Entries Tagged 'PR' ↓

How to Get Your Press Release Picked Up and Published

The following guest post was written by Vicky Fraser. The author’s views are entirely her own and may not reflect the views of FreelanceCopywritersBlog.com. If you are interested in producing a Guest Post for this blog, please get in touch with your ideas.


Thousands of press releases land in the inboxes of journalists every day. Why on Earth should they bother properly reading, let alone publishing, yours?

The hard truth is that nobody is as interested in your business as you. If you want people to read about it, you need to give them something fascinating to read. But first, you need to generate press interest and spark a story idea for the journalists to whom you’re sending the release.


Not only do publications receive thousands of press releases, many of them are badly written, overlong and full of spelling and grammatical mistakes.

Others are stuffed full of meaningless marketing waffle and jargon, while others are just a thinly (or not so thinly) veiled advertorial. Still more are irrelevant to either the industry area covered by the publication, or the geographical area, or both.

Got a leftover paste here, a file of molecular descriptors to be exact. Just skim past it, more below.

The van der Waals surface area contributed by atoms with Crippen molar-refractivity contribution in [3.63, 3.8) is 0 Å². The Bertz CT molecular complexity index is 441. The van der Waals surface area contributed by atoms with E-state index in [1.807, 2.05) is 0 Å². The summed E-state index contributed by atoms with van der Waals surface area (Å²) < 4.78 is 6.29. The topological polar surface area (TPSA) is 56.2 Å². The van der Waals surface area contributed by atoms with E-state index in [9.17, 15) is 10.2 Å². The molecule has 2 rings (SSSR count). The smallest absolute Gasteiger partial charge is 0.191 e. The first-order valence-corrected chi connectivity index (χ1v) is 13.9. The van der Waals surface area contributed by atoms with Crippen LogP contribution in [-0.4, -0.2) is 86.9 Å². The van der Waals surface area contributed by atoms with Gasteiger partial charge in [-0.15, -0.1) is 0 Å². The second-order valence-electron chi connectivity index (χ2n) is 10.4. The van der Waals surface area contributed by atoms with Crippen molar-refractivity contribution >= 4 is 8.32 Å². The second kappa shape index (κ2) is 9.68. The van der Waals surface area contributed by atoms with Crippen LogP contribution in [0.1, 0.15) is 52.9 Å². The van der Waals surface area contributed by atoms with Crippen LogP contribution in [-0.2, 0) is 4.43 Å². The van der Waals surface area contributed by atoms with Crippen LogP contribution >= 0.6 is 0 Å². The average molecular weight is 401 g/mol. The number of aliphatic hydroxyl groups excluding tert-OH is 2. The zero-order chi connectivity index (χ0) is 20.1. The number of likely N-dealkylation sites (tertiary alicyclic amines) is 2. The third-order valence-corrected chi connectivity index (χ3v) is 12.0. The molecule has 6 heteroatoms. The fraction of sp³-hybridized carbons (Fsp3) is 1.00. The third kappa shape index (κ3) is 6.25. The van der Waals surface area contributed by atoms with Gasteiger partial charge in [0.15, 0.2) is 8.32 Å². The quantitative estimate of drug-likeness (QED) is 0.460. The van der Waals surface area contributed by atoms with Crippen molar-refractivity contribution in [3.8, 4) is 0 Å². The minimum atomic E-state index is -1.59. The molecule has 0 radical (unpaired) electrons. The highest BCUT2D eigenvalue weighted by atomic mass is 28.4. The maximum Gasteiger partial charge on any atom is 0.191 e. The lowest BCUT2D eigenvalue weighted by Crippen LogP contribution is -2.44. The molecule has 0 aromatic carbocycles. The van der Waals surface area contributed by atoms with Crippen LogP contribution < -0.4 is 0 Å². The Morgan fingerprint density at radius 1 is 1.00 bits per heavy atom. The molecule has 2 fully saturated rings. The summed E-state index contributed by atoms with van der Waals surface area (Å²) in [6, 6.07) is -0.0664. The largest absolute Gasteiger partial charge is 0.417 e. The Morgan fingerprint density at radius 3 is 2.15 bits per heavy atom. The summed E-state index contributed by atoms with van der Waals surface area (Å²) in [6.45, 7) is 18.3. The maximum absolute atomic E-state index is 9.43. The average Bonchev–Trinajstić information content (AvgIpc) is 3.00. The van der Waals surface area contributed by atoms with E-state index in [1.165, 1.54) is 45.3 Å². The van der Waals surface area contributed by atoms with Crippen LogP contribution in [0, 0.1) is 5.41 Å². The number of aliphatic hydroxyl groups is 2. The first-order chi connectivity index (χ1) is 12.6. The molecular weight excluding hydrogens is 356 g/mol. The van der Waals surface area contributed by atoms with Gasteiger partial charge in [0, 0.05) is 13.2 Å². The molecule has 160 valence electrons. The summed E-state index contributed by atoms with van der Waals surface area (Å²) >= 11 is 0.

Once your press release lands on the desk of a journalist or news editor, its fate is in their hands. However, there are a few things you can do to improve its chances of publication.

1.     Keep it clear, short and simple

If a press release is longer than one page of A4, it will often get put straight in the bin. Make sure the headline grabs people’s attention but is descriptive of the content, and ensure the first paragraph summarises the press release succinctly and engagingly.

Don’t use marketing waffle, jargon or the hard sell. The purpose of a press release is to impart news, not sell a product. Tell a story and raise your business’s profile: that’s what it’s all about.

2.     Think of your press release as a tool for the journalist

Remember two things about journalists: firstly, they are people too, and if your press release doesn’t interest them, they won’t publish it.  Secondly, they are very busy. Budgets have been cut, staffing levels are lower than they’ve ever been, and they (local papers, certainly) genuinely find it difficult to source and write great stories.

With this in mind, be helpful! Make it as easy as possible for the journalist to publish your press release. The less they have to do to knock the release into shape, the more likely it is to get published.

If you don’t have much experience writing press releases, do a little research. Take a look at articles in newspapers and magazines, and try to emulate them. Include quotes from relevant people – journalists love this, because it saves them having to contact you themselves.